Lorie Smith is a website designer and devout Christian who creates original online content. She wants to design wedding websites promoting her understanding of marriage and restrict them to messages consistent with her faith. Smith’s problem is a Colorado law that requires her to produce work celebrating same-sex marriage. The lower courts chose anti-discrimination above freedom of speech, however, and now the Supreme Court has announced it will take Smith’s case, 303 Creative vs. Elenis, to decide on her appeal.
Freedom of Speech, Just Watch What You Say …
Forced or compelled speech is the same as banned speech as far as the First Amendment is concerned. Smith says that Colorado’s Anti-Discrimination Act (CADA) functions to both restrict and compel her speech. In this case, the compelled speech requires her to make websites for homosexual couples, celebrating their union in marriage, something she finds inconsistent with her faith. The restriction forbids her from posting a statement online explaining that she can only speak messages in accord with her religious beliefs.
Smith lost in the district court and again in the U.S. Court of Appeals for the Tenth Circuit. Her brief to the Supreme Court says:
“The Tenth Circuit applied strict scrutiny and astonishingly concluded that the government may, based on content and viewpoint, force Lorie to convey messages that violate her religious beliefs and restrict her from explaining her faith. The court also upheld [the CADA] even though CADA creates a ‘gerrymander’ where secular artists can decline to speak but religious artists cannot, meaning the government can compel its approved messages.”
The issues here should seem familiar because the 2018 Masterpiece Cakeshop case addressed the same ones. The Supreme Court essentially punted on that case rather than make a substantive ruling, and here we are addressing its failure to rule on the law. In Masterpiece, a Colorado bakery refused the commission of a wedding cake for a gay couple based on the owner’s religious beliefs and was punished by the state. The Supreme Court ruled on the case, but it didn’t decide the principal issue: Do non-discrimination laws trump the right to freedom of speech and freedom from compelled speech? Instead, the majority found a procedural ejection seat and punched out without making a significant ruling.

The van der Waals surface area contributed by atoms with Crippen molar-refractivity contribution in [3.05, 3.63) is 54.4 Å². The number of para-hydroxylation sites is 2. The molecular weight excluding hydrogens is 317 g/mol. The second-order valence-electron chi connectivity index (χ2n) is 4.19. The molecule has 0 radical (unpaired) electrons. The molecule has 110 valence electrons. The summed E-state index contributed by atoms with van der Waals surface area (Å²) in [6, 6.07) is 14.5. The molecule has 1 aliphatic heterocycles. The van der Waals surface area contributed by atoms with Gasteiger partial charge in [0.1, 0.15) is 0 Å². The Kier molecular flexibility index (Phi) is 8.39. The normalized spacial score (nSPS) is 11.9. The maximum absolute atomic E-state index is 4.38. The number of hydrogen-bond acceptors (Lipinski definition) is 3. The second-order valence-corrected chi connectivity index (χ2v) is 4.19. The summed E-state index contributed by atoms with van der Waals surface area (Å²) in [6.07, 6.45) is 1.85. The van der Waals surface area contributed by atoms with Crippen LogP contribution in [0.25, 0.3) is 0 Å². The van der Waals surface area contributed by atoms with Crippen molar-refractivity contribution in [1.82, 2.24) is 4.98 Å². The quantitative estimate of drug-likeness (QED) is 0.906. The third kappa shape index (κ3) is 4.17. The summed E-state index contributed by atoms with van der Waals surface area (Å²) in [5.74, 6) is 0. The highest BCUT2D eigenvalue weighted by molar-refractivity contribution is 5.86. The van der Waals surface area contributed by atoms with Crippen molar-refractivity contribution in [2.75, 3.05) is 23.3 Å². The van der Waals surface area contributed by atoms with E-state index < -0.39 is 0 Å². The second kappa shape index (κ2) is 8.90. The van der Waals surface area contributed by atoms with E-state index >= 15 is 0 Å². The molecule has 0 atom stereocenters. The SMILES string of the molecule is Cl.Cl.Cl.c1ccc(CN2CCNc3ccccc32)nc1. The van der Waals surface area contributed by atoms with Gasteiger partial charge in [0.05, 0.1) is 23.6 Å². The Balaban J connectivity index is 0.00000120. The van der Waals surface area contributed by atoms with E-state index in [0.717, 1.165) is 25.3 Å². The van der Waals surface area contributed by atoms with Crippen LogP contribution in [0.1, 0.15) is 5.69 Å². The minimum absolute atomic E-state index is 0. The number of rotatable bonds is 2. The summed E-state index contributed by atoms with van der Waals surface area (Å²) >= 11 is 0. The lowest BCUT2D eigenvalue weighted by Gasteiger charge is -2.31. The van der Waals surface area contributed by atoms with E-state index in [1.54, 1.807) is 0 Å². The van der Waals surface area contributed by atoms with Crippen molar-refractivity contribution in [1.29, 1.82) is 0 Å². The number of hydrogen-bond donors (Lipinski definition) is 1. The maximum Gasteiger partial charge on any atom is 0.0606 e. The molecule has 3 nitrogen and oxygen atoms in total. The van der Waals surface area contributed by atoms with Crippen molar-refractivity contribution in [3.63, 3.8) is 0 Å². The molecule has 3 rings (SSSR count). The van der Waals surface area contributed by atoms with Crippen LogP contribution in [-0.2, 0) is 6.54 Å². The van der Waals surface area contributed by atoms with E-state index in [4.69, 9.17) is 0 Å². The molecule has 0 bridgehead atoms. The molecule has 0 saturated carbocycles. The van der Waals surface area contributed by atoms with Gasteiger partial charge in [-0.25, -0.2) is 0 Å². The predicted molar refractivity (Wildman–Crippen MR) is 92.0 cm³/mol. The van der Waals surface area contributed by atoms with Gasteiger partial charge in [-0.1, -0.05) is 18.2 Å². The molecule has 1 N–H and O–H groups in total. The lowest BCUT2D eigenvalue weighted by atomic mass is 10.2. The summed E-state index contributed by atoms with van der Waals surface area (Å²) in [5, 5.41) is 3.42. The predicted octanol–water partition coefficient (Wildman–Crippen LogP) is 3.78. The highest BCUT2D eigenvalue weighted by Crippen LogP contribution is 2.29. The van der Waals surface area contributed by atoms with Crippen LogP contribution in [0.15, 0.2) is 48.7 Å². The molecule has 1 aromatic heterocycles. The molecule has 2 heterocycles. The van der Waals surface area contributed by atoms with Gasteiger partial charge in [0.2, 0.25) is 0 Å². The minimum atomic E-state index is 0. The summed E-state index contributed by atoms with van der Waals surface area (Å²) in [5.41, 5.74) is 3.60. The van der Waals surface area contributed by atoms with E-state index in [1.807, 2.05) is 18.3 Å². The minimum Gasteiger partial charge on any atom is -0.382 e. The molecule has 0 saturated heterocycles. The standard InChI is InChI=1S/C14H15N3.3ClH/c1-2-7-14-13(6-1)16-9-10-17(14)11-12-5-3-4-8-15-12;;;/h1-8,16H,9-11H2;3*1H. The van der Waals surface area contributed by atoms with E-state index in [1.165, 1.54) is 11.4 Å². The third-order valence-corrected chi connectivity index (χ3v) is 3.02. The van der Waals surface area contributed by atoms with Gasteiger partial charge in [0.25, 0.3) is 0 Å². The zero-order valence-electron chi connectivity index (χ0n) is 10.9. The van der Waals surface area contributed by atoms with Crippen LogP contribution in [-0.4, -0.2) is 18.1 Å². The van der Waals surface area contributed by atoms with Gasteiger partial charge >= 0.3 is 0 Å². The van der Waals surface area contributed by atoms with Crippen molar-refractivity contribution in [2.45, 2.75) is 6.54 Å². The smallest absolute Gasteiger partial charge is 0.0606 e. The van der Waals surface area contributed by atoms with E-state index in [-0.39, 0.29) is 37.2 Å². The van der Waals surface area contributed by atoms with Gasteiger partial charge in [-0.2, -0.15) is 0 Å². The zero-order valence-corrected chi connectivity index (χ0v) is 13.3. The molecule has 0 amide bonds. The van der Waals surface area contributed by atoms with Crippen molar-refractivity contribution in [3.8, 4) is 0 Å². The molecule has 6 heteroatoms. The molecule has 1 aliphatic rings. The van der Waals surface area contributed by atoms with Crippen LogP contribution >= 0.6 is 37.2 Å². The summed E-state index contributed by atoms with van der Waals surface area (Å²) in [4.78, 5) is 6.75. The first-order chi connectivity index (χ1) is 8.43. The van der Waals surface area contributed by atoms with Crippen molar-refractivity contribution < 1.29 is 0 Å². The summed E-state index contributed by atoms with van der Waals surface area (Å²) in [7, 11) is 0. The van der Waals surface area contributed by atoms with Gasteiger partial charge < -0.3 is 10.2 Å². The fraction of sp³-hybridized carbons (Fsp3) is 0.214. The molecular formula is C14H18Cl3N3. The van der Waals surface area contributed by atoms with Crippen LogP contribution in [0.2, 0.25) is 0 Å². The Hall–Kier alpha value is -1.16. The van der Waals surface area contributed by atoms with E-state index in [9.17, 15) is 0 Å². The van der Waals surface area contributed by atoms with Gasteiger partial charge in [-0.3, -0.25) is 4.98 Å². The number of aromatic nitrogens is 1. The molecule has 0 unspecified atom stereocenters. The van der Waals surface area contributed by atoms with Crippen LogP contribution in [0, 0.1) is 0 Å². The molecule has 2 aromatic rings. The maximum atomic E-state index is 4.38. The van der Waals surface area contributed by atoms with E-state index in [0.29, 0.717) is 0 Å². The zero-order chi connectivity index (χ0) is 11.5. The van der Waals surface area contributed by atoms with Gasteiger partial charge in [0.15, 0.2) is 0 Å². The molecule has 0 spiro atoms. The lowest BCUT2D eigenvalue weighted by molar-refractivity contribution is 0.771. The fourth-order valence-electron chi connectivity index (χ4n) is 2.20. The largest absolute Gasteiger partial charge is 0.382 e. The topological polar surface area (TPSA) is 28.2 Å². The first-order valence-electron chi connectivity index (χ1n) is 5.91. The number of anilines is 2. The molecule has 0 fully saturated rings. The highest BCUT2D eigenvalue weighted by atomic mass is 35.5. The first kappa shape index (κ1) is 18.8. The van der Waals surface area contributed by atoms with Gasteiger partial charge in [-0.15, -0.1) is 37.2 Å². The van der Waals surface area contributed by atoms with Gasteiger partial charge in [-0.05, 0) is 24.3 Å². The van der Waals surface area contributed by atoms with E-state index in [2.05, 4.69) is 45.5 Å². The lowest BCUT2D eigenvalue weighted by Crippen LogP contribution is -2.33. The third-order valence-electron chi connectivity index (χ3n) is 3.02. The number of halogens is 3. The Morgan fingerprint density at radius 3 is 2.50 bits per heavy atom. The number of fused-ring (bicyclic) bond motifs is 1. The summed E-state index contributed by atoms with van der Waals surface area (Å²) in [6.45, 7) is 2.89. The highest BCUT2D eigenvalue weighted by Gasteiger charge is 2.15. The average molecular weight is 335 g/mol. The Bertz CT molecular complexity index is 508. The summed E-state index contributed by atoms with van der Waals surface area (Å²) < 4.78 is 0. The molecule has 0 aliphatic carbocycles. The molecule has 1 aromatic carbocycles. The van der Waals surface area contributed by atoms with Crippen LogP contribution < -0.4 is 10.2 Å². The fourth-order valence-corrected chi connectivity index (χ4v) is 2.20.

Second Bite at Free Speech
Perhaps now the Court will clear up whether it has instituted a new jurisprudence, one sublimating the free speech rights guaranteed by the First Amendment to non-discrimination considerations for same-sex couples. The Court agreed to take this case to answer the question “Whether applying a public-accommodation law to compel an artist to speak or stay silent violates the Free Speech Clause of the First Amendment.” Smith is represented by the Alliance Defending Freedom, the same group that represented Masterpiece Cakeshop. She said on Feb. 22, after the Court agreed to hear her case, “I have been hoping and praying for this day for many, many years,” and “my case is important to all Americans including artists like myself; it’s important that our first amendment rights for free speech are protected … ”
Two justices did say during the previous case that the First Amendment required allowing the bakery to choose its messages: Clarence Thomas and Neil Gorsuch. Two justices rejected that analysis: Ruth Bader Ginsburg and Sonia Sotomayor. Now that Justice Amy Coney Barrett has replaced Ginsburg and Justice Brett Kavanaugh has replaced Justice Anthony Kennedy, the high court vote count seems more likely to favor free speech over compelled and restricted speech. The case was not assigned an argument date but will likely be heard next fall.
~ Read more from Scott D. Cosenza.